Monday, 15 July 2019

Ruby And White Chocolate Cheesescake

Here is where Mr P. and I differ: he adores white chocolate, while I love it thrillingly dark and sophisticated and bitter.  I keep telling him white chocolate is no chocolate at all:-)  But here I am making a cheesecake which is blessed with copious amounts of the stuff...

I recently got hold of some ruby chocolate, made from the ruby cocoa bean.  This chocolate is apparently made from unfermented cocoa beans with a natural red-pink colour, and a unique fruity flavour.  Crumbs, I sound like an ad, don't I?  Mm, truth to tell, I am a cynic at heart, and I wonder if the pink colour is real.  But hey, that's just little ol' sceptical Sherry talking:-)



so pretty - oops! forgot the nuts 

As ruby chocolate doesn't take well to cooking, I hunted around for a no-bake dish.  I found a recipe for white chocolate cheesecake submitted by Kay Orford, in the lovely Emmanuel Anglican College Ballina cookbook Our Ballina Table.  Kay's recipe is brief, and I have to say it has a few dodgy details (sorry my unknown friend), so I have adapted, blinged up and modernised her recipe.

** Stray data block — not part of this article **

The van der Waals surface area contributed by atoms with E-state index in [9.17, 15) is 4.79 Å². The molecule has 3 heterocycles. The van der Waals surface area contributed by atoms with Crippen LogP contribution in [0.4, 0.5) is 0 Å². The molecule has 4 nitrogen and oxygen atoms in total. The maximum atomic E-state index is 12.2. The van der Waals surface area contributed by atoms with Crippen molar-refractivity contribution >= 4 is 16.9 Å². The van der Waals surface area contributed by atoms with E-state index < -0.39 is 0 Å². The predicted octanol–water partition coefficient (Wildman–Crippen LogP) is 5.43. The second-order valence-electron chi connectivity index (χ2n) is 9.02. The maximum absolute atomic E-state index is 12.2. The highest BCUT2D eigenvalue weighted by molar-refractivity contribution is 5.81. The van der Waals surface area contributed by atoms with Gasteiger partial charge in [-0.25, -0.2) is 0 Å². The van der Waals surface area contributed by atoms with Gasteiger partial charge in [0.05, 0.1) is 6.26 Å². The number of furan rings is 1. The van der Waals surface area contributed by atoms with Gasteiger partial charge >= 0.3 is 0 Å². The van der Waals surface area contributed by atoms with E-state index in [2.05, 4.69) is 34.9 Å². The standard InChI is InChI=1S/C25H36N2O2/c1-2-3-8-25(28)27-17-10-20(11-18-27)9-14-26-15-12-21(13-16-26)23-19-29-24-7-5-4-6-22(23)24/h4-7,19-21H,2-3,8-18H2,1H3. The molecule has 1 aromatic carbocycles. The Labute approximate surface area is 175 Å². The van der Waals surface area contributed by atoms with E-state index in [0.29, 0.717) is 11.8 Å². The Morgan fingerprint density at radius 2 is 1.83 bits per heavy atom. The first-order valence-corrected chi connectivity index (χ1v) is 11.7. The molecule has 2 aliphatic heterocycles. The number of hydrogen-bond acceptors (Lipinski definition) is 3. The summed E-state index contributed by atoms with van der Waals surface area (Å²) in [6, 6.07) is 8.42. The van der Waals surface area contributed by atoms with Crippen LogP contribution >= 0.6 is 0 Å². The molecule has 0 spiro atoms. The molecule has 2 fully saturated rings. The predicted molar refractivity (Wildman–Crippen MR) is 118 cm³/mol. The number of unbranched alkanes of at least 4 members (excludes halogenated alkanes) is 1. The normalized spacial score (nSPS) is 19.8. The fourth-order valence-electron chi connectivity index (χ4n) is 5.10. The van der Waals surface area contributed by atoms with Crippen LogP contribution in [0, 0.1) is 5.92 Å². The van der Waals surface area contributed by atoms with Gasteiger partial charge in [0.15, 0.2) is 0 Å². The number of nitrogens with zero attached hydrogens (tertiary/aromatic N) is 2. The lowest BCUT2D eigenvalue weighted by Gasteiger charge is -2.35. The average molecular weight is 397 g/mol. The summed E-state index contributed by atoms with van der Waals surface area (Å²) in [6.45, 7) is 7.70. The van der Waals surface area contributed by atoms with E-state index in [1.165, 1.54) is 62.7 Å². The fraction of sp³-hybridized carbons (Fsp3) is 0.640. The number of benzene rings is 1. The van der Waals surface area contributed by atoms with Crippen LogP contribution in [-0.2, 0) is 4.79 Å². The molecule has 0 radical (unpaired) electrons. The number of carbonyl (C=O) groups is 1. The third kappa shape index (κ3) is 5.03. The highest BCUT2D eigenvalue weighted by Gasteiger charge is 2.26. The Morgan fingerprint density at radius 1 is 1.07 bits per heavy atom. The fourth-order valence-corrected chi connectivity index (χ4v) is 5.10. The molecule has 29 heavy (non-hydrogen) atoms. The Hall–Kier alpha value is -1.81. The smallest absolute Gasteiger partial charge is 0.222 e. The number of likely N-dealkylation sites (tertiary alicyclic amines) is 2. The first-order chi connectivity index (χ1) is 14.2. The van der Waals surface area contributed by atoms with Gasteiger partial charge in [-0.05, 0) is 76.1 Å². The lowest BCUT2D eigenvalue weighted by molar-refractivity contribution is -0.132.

ingredients:

the base:


150g. of plain biscuits - I used a mix of digestives and butternut snaps

75g. butter, softened (not melted) 


the filling:


250g. (8oz.) cream cheese at room temp.


250 mLs (1 cup) of cream - I used thickened

250g. (8oz.) mascarpone

55g.-110g. (/¼-½ cup) caster sugar (superfine if you are from the U.S.) - this is a very sweet filling, so you may want to use the lesser amount of sugar :-) 

1/2 tsp vanilla extract

250g. (8oz.) good quality white chocolate

250g. (8oz.) ruby chocolate - or milk chocolate if you can't find ruby


the top:

30g. pistachios or blanched almonds, chopped (optional)